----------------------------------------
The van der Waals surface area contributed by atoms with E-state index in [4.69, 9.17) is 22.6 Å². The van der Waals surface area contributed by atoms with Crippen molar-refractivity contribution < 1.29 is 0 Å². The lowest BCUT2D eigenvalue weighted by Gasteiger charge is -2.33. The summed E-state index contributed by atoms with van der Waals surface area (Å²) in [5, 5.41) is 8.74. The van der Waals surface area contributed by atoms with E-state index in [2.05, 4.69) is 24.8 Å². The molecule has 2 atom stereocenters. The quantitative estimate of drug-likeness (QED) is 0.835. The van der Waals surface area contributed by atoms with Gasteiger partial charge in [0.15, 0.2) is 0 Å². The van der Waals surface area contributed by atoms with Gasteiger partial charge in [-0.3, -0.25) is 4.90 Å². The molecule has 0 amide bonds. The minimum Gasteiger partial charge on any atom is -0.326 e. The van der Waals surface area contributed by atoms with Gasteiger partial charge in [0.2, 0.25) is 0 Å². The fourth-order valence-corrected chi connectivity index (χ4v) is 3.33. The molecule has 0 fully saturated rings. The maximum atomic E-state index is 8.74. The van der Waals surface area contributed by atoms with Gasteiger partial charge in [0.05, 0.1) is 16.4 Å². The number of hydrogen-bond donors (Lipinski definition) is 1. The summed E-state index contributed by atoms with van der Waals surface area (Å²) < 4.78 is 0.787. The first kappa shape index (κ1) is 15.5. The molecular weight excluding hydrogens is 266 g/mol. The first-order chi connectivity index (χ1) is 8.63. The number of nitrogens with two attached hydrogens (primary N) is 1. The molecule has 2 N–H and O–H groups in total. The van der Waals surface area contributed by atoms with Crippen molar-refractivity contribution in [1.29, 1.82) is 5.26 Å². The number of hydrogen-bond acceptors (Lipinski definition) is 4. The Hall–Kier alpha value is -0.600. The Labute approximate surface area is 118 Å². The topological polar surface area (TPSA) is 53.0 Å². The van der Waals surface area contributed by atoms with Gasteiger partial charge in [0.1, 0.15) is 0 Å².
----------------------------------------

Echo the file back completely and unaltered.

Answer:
The van der Waals surface area contributed by atoms with E-state index in [4.69, 9.17) is 22.6 Å². The van der Waals surface area contributed by atoms with Crippen molar-refractivity contribution < 1.29 is 0 Å². The lowest BCUT2D eigenvalue weighted by Gasteiger charge is -2.33. The summed E-state index contributed by atoms with van der Waals surface area (Å²) in [5, 5.41) is 8.74. The van der Waals surface area contributed by atoms with E-state index in [2.05, 4.69) is 24.8 Å². The molecule has 2 atom stereocenters. The quantitative estimate of drug-likeness (QED) is 0.835. The van der Waals surface area contributed by atoms with Gasteiger partial charge in [0.15, 0.2) is 0 Å². The van der Waals surface area contributed by atoms with Gasteiger partial charge in [-0.3, -0.25) is 4.90 Å². The molecule has 0 amide bonds. The minimum Gasteiger partial charge on any atom is -0.326 e. The van der Waals surface area contributed by atoms with Gasteiger partial charge in [0.2, 0.25) is 0 Å². The fourth-order valence-corrected chi connectivity index (χ4v) is 3.33. The molecule has 0 fully saturated rings. The maximum atomic E-state index is 8.74. The van der Waals surface area contributed by atoms with Gasteiger partial charge in [0.05, 0.1) is 16.4 Å². The number of hydrogen-bond donors (Lipinski definition) is 1. The summed E-state index contributed by atoms with van der Waals surface area (Å²) < 4.78 is 0.787. The first kappa shape index (κ1) is 15.5. The molecular weight excluding hydrogens is 266 g/mol. The first-order chi connectivity index (χ1) is 8.63. The number of nitrogens with two attached hydrogens (primary N) is 1. The molecule has 2 N–H and O–H groups in total. The van der Waals surface area contributed by atoms with Crippen molar-refractivity contribution in [1.29, 1.82) is 5.26 Å². The number of hydrogen-bond acceptors (Lipinski definition) is 4. The Hall–Kier alpha value is -0.600. The Labute approximate surface area is 118 Å². The topological polar surface area (TPSA) is 53.0 Å². The van der Waals surface area contributed by atoms with Gasteiger partial charge in [0.1, 0.15) is 0 Å².